This is not about the Facebook Oversight Board decision
You probably already know what you think about that anyways.
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Scroll down for Read Something; Watch Something; and a weekly tech tip from Robert S. Anthony (@newyorkbob).
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Ok, my headline is true in the literal sense of the term, but I do want to talk about what exactly the Facebook Oversight Board actually is…and, more importantly, what it isn’t.
The language we’ve been using is very official—the oversight board was originally referred to as the “supreme court” of Facebook. It “passes down decisions.”
This piece by Kelsey Atherton (@AthertonKD) is the most convincing thing I’ve read about the oversight board to date.
This passage, the first paragraph of the piece, really hammers home the importance of language in this whole thing:
When Harvard Law professor Noah Feldman pitched Mark Zuckerberg on the idea of a Facebook Oversight Board, he explicitly framed it as a Supreme Court. From the outside, that framing seemed largely apt when the board handed down its ruling about the suspension of Donald Trump this week. The process had all the appearance of an institution governing itself. Facebook moderators, at the behest of the company, removed content deemed harmful in a timely manner. A review board with the mannerisms of a judiciary heard an appeal, issued a ruling on it and then stipulated how Facebook must change to comply with its own policies.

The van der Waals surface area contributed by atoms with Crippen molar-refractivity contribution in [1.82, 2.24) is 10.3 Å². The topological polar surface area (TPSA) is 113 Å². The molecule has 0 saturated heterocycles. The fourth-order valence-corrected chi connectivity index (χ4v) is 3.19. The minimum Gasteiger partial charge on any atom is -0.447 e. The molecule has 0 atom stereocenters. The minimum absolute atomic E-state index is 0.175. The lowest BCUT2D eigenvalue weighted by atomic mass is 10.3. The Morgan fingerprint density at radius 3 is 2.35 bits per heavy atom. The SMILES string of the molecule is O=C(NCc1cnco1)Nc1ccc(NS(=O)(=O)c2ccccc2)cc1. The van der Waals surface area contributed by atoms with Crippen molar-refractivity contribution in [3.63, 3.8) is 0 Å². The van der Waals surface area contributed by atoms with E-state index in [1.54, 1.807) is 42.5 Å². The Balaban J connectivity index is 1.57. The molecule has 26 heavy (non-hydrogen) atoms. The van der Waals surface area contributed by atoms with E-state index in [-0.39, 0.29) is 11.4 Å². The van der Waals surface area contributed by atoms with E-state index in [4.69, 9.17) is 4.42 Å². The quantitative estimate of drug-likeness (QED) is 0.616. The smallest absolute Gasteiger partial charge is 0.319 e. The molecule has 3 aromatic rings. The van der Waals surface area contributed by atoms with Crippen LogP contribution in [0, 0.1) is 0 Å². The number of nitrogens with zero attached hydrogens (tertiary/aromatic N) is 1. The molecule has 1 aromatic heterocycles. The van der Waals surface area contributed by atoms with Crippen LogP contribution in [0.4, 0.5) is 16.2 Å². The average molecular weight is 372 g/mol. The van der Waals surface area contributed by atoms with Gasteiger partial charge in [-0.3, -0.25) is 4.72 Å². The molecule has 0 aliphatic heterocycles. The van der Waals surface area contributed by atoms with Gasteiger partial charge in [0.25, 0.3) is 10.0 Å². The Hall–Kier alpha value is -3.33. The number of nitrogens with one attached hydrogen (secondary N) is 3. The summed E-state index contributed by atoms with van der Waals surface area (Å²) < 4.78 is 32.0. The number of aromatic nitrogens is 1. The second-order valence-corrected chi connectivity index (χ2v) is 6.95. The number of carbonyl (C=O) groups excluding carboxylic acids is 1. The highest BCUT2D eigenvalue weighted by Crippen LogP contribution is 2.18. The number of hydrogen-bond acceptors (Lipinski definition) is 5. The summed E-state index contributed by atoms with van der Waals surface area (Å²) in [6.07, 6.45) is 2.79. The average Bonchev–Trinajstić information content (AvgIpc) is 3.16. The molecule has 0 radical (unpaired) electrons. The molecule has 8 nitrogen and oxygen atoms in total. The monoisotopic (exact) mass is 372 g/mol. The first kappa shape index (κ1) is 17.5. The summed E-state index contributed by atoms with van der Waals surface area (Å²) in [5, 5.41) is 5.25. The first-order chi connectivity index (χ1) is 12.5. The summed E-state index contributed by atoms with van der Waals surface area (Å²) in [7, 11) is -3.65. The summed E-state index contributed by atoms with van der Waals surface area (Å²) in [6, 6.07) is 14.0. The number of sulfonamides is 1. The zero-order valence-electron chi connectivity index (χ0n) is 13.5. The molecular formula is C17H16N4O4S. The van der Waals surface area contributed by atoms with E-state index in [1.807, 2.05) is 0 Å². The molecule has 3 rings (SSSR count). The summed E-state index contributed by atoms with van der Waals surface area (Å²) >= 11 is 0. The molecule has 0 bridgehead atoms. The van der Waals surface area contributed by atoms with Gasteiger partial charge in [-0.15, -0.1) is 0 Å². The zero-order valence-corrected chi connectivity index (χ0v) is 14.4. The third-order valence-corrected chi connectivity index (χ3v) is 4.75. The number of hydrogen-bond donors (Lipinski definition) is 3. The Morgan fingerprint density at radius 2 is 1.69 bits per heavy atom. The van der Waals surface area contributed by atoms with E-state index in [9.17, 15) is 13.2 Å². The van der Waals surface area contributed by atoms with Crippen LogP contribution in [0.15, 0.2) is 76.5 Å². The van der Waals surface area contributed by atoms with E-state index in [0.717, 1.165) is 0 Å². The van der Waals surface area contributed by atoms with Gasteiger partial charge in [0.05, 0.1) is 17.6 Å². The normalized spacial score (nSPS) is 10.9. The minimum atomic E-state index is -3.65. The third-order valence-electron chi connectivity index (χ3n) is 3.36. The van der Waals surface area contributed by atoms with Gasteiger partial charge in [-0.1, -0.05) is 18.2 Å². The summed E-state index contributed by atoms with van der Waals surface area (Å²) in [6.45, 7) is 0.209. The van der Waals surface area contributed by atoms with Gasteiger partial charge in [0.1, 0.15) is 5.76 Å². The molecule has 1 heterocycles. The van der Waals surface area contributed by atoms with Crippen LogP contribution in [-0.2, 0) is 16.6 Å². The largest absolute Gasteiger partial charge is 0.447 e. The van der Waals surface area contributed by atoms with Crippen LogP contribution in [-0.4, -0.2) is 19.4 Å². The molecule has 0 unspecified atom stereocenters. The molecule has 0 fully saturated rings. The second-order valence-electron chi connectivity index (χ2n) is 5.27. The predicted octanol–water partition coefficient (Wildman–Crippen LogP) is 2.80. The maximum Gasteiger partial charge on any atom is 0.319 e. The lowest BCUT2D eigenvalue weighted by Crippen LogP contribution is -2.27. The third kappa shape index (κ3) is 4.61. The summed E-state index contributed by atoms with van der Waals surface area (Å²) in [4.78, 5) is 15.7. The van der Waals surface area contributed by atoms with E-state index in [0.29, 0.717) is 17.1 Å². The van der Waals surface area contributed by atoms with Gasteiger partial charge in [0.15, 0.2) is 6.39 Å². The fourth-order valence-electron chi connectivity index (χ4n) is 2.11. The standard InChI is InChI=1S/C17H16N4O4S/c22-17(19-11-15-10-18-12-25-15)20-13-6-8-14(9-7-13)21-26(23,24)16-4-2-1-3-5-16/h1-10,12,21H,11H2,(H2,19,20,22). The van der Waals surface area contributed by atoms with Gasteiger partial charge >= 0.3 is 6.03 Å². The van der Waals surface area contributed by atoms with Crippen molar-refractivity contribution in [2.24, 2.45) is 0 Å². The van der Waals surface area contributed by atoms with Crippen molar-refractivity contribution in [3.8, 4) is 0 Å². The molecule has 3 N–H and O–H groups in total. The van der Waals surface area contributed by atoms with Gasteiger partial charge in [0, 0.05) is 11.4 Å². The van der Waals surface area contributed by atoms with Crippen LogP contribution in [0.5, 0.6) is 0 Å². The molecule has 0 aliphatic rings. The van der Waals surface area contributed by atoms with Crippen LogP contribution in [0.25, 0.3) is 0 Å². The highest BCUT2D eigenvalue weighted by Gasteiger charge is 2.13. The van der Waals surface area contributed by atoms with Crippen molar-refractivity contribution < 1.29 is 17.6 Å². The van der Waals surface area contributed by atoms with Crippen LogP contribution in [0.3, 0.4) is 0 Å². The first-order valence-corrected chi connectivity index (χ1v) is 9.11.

Self-governance, on its face, sounds almost farcical to me—especially in the context of a company as large and powerful as Facebook. But, as with actual governance, the process, scope, and actual power matter a lot. In this case, Facebook just didn’t answer the oversight board’s question about how the platform’s engineering played a very direct role in amplifying the content it ended up banning Donald Trump for. Without answers to this question and others like it, everything else is moot.
That’s the problem with self-governance, it’s not governance.
We can dress it up in official language that sounds quite literally like the language actual governments use, couch the debate in the context of free speech, and have esteemed practitioners from a variety of fields issue thoughtful judgments, but it’s important to read the details.